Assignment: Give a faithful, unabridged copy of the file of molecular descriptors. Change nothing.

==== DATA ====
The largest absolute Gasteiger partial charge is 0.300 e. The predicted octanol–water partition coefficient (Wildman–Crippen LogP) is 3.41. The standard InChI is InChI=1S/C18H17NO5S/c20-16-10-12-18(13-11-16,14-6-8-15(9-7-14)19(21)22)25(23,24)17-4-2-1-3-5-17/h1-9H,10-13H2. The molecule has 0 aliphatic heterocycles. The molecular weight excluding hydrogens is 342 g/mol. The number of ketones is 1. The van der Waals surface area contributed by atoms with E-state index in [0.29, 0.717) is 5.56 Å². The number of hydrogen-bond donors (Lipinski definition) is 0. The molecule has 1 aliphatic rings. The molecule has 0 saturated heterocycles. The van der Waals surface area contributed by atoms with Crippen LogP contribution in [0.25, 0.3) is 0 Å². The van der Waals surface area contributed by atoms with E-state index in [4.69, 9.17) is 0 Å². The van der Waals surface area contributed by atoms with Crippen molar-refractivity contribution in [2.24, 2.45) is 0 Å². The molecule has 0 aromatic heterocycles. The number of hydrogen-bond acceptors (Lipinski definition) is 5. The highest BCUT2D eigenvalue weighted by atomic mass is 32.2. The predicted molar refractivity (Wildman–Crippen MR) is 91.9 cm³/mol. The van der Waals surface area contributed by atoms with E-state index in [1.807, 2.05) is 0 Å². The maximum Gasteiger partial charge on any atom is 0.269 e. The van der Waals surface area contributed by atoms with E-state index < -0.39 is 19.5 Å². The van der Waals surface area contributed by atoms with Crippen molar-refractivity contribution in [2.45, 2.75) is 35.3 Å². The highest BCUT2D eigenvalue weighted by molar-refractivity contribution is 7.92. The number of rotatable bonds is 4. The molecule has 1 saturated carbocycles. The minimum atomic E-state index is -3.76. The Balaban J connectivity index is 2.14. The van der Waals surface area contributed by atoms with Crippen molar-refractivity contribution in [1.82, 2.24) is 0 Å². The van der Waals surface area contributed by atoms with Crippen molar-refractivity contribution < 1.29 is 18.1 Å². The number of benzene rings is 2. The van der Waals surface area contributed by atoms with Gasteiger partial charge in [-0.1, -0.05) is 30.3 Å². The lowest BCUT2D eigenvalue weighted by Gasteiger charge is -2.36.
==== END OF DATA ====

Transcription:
The largest absolute Gasteiger partial charge is 0.300 e. The predicted octanol–water partition coefficient (Wildman–Crippen LogP) is 3.41. The standard InChI is InChI=1S/C18H17NO5S/c20-16-10-12-18(13-11-16,14-6-8-15(9-7-14)19(21)22)25(23,24)17-4-2-1-3-5-17/h1-9H,10-13H2. The molecule has 0 aliphatic heterocycles. The molecular weight excluding hydrogens is 342 g/mol. The number of ketones is 1. The van der Waals surface area contributed by atoms with E-state index in [0.29, 0.717) is 5.56 Å². The number of hydrogen-bond donors (Lipinski definition) is 0. The molecule has 1 aliphatic rings. The molecule has 0 saturated heterocycles. The van der Waals surface area contributed by atoms with Crippen LogP contribution in [0.25, 0.3) is 0 Å². The van der Waals surface area contributed by atoms with E-state index in [4.69, 9.17) is 0 Å². The van der Waals surface area contributed by atoms with Crippen molar-refractivity contribution in [2.24, 2.45) is 0 Å². The molecule has 0 aromatic heterocycles. The number of hydrogen-bond acceptors (Lipinski definition) is 5. The highest BCUT2D eigenvalue weighted by atomic mass is 32.2. The predicted molar refractivity (Wildman–Crippen MR) is 91.9 cm³/mol. The van der Waals surface area contributed by atoms with E-state index in [1.807, 2.05) is 0 Å². The maximum Gasteiger partial charge on any atom is 0.269 e. The van der Waals surface area contributed by atoms with E-state index < -0.39 is 19.5 Å². The van der Waals surface area contributed by atoms with Crippen molar-refractivity contribution in [2.45, 2.75) is 35.3 Å². The highest BCUT2D eigenvalue weighted by molar-refractivity contribution is 7.92. The number of rotatable bonds is 4. The molecule has 1 saturated carbocycles. The minimum atomic E-state index is -3.76. The Balaban J connectivity index is 2.14. The van der Waals surface area contributed by atoms with Crippen molar-refractivity contribution in [1.82, 2.24) is 0 Å². The van der Waals surface area contributed by atoms with Crippen molar-refractivity contribution < 1.29 is 18.1 Å². The number of benzene rings is 2. The van der Waals surface area contributed by atoms with Gasteiger partial charge in [-0.1, -0.05) is 30.3 Å². The lowest BCUT2D eigenvalue weighted by Gasteiger charge is -2.36.